The Daily Californian Online

Residents Oppose Bus Rapid Transit Plans

By Sarah Springfield
Contributing Writer
Thursday, April 22, 2010
Category: News > City > City Council

Telegraph Avenue merchants have voiced their disapproval of the proposed Bus Rapid Transit-only lane, saying it may harm business.

After hours of, at times, emotionally charged testimony from more than 40 members of the community, the

Berkeley City Council remained undecided Tuesday night on how to move forward with plans for a Bus Rapid Transit project that residents said could change the face of the city.

City officials and AC Transit representatives said the project would augment public transportation efforts in Berkeley, Oakland and San Leandro by retrofitting buses, readjusting traffic signals and creating raised platforms for easier boarding, among other measures. Opponents of the proposal say a BRT line-especially one with dedicated lanes for buses, most notably along Telegraph Avenue-is unnecessary and would harm business in the area.

Though commentary from community members was varied, only three residents at the meeting spoke in support of the project.

Council members, who limited Tuesday's discussion to a city staff presentation and public comment, will examine the proposals again on April 27 when they plan to vote on whether or not to submit their preferences to AC Transit for inclusion in the Final Environmental Impact Report.

Many community members took issue with the presentation of only the Planning Commission and city staff proposals for the project, which differ slightly. Both proposals include dedicated lanes for buses and would turn Telegraph Avenue into a two-way street. The community members asked that the Rapid Bus Plus option-which developed out of community opposition to the city-sanctioned alternatives and does not include dedicated lanes or a no-build option-be forwarded to AC Transit.

At least 10 business owners and street vendors from Telegraph Avenue spoke at the meeting, all of who said the city's official proposals-both the Planning Commission's BRT Build Alternative and the slightly different Locally Preferred Alternative as developed by city staff-would hurt businesses by narrowing sidewalks and jeopardizing the unique aesthetic of the street.

"It's not only the history of Berkeley, the culture of Berkeley that you're talking about destroying; it's the future of the city, our future," said Tyler Florence, a street vendor on Telegraph Avenue.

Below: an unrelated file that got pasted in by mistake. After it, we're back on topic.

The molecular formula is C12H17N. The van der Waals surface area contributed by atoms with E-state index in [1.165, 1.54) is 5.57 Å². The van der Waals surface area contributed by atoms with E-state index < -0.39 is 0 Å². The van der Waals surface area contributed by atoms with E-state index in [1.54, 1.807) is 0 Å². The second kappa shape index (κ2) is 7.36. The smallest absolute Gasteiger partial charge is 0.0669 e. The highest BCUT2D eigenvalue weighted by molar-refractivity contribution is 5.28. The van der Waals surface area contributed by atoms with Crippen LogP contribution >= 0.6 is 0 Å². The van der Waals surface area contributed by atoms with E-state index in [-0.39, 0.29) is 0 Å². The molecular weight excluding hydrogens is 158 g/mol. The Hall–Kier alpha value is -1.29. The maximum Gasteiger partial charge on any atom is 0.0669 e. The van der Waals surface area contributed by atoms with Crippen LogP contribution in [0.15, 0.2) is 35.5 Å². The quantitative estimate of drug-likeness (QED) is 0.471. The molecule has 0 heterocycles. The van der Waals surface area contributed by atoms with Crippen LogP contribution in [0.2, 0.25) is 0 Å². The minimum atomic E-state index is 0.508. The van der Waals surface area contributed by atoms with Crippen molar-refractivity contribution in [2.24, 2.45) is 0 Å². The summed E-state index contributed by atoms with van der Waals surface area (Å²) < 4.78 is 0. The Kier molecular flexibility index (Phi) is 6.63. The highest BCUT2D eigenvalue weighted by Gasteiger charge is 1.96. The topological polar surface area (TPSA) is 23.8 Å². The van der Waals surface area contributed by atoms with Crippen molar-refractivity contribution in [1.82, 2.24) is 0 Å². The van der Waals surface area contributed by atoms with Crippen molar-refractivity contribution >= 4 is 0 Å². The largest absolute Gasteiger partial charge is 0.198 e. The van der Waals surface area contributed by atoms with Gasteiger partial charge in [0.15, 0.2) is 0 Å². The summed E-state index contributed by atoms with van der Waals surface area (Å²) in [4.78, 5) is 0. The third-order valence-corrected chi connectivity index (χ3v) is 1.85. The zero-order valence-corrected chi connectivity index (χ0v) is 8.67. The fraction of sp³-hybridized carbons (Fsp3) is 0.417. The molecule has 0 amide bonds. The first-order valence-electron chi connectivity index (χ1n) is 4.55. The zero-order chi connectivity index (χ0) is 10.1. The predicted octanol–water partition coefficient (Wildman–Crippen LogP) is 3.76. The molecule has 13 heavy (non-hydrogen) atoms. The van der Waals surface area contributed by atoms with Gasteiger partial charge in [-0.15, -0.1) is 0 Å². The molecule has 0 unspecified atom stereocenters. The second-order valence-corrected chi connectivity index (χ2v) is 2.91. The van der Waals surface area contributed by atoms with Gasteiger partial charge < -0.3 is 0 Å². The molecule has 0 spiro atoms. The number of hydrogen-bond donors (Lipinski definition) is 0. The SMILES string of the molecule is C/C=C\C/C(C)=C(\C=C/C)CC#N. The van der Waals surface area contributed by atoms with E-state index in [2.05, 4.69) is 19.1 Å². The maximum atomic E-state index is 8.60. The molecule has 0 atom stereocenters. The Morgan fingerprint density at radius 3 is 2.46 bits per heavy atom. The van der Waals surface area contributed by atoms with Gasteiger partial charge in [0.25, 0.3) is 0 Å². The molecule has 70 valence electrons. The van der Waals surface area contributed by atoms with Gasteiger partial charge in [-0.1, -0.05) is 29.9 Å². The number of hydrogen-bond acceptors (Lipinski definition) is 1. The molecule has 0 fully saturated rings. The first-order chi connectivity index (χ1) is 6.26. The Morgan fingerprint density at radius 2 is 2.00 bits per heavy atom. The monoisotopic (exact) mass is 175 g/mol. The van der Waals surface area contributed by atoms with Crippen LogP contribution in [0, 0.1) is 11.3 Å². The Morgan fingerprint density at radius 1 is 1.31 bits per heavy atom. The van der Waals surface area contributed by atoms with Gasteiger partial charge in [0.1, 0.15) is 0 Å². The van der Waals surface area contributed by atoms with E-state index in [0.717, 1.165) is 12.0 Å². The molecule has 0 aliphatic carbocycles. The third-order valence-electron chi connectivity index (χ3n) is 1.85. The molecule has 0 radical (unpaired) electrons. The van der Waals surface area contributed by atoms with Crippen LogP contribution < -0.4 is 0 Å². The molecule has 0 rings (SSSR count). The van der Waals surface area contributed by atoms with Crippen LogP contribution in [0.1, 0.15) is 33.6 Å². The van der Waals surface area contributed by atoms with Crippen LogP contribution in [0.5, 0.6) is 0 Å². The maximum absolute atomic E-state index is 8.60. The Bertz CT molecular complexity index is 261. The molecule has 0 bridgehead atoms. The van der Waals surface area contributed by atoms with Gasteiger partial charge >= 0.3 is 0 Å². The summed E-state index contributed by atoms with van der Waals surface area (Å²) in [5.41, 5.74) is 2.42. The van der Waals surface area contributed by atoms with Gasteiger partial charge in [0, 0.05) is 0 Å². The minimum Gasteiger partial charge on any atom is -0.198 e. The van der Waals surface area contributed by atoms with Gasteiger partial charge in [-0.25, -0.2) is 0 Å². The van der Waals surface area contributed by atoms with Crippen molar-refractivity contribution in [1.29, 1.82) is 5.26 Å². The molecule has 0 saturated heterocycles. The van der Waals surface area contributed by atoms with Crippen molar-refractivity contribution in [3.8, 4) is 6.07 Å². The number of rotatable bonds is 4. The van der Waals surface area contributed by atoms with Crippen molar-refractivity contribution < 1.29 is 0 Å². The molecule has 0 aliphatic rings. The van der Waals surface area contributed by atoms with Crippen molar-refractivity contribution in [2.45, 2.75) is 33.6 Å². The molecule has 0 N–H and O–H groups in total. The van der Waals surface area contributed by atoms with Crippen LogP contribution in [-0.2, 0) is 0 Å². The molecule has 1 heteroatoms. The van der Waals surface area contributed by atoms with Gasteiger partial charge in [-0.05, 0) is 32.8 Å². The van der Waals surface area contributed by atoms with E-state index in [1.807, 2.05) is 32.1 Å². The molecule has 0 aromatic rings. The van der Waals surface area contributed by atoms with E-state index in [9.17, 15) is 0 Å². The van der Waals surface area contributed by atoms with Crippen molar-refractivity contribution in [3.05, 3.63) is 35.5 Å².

Residents and Councilmember Gordon Wozniak also voiced concern that the line could cause traffic gridlock, which might spill over into neighboring residential areas.

"I do not like the idea of more cars being diverted into the neighborhoods as my kids are walking to school or playing on the sidewalk," Berkeley resident John Slater said at the meeting.

Berkeley Mayor Tom Bates emphasized many times during the meeting that the discussion, and even the council's vote next week, are far from calls for implementation of a BRT. Bates said forwarding proposals to AC Transit to study would improve, rather than limit, transit options for the city.

AC Transit has also solicited proposals from the cities of Oakland and San Leandro to round out the East Bay BRT project. The Oakland City Council voted unanimously last night to forward its preferences, which include dedicated lanes. The San Leandro City Council will continue discussion through May.

City staff also said at the meeting that the Final EIR, as compiled by AC Transit, will come back to council for city approval before plans for the line are further solidified.

But some community members, including Doug Buckwald, a member of Berkeleyans for Better Transportation Options, questioned the proposals' ability to change and develop as the process continues.

"This is not just a step in the process, this is a crucial decision," he said.

Bates said he hopes to develop a compromise proposal that would benefit business owners, residents and bus riders for consideration during next week's meeting and added that the council will continue to evaluate all the proposals-the LPA, Build Alternative, Rapid Bus Plus and no-build options-until then.

"We don't need to be so afraid of looking at the alternatives," he said. "I'm still willing to consider some options."


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